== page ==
It helps that it's October. Despite the weirdness of the hot weather (or maybe because of it--dramatic storms and the scent of sun-baked fallen leaves are kinda inspiring), I'm rocking my writing and book research this week. I've surpassed 34,000 words in my document, even though I've struck a hoard of Viking treasure with my latest library research find: From Goths to Varangians: Communication and Cultural Exchange Between the Baltic and the Black Sea, edited by Line Bjerg, John H. Lind & Soren M. Sindbaek. Yyyyyeeeeesssssss, check out these notes and diagrams of watercrafts made by specific peoples for specific purposes in specific waterways in specific time periods!


Geeeeekeeeekeeekeeek!!! Archaeological digs are the best. Archaeologists who dig in places run by insane dictators and tribal mobs of crazies who hate historical facts are bad asses. Thank you, contributors to this book, who clearly do not speak English as a first language but who did a fine job of making this understandable to an English-speaking layperson hangry for facts about artifacts found along particular waterways in the early 11th century.

I am making a lot of scratches in my notebook from which to make a delicious novel about a Bonnie-and-Clyde-style "road trip" along 11th century Rus' trade routes.

Some say writing is a lonely practice, but I find that it is not lonely at all when you find an active community of writers who share their journeys with each other. Many of the Capital City Writers have been encouraging each other and sharing our feelings about writing in sad times. Author Patricia M. Robertson recently posted about how she was inspired by the words of author Christina Mitchell (who was inspired by T.S. Eliot's quote, "The purpose of literature is to turn blood into ink.":
For me, being out in nature is healing, also being around babies and small children. They are proof that life goes on in the midst of sorrow and pain. And I pray. I put myself in God’s hands, trusting in his love and kindness. I trust that God will heal what is in need of healing and renew my sense of compassion so that then I may act in a caring and gentle manner.

And I write.

As Christina Mitchell wrote this week for the Capital City Writers’ Association,
We cannot control the rest of the world. We can’t control the maniacs and sociopaths. What we can do is channel all of our beautiful, horrible pain into art. Into a sweep of words that will carry the reader away from the ache or perhaps hurtle them into it. Either way, we are storytellers. We see the same things everyone else sees, but we see them differently. And we take what we see and feel, filter it through our bloodstream and then we squeeze our hearts out on the page, turning blood into ink.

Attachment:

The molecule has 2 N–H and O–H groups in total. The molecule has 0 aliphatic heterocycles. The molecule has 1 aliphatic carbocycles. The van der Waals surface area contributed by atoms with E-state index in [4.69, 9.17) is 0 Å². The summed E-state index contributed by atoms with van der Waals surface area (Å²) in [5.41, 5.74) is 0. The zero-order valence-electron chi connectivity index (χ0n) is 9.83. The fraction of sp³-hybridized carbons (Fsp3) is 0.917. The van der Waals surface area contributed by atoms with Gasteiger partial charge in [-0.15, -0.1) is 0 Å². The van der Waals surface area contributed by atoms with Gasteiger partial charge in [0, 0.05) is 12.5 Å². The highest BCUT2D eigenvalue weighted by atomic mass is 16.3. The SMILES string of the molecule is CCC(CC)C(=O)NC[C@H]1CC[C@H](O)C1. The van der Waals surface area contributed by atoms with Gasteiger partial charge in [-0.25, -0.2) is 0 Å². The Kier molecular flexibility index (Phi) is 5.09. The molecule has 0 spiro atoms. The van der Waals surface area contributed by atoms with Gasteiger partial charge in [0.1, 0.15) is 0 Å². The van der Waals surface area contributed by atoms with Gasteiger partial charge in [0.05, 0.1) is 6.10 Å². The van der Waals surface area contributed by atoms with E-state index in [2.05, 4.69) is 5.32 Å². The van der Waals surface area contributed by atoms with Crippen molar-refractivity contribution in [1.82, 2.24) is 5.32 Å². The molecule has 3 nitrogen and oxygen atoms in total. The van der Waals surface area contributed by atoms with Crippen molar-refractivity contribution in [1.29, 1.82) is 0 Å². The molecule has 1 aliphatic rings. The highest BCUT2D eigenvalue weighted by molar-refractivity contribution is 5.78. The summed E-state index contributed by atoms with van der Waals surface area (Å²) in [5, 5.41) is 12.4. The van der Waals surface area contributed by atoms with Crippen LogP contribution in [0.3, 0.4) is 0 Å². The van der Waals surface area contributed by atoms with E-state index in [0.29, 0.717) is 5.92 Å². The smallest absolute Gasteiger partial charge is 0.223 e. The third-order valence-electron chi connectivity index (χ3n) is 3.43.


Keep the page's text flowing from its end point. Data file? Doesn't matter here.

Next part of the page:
And so I embrace the hurt, the pain, the suffering, the anger, but I don’t let those feelings change who I am or cause me to be callous. I allow my heart to be broken and I put it back together again.


The best things in life are made from scratch. Get your recipes from your grandma or your little child or your favorite artist--someone you love unconditionally and beyond all reason. Don't look for a reason to exist among the cold-blooded, tribal ideologies of the frightened, greedy powers that would suck the world dry. Find your soul, your heart, your God in the flavor of chocolate melted into butter or the laughter of a child.

Wow, that got deep fast. But really, we don't have to let the dementors win. We don't have to give up our softness or our capacity for joy beneath our scars and our shelters.

What is the easiest thing you could do right now to create joy? Do it, and sow hope in the scratches of the world. We can't change the past, but we can and do create the future together. Let us eat cake and laugh at Mindy Kaling and write stories of love and adventure.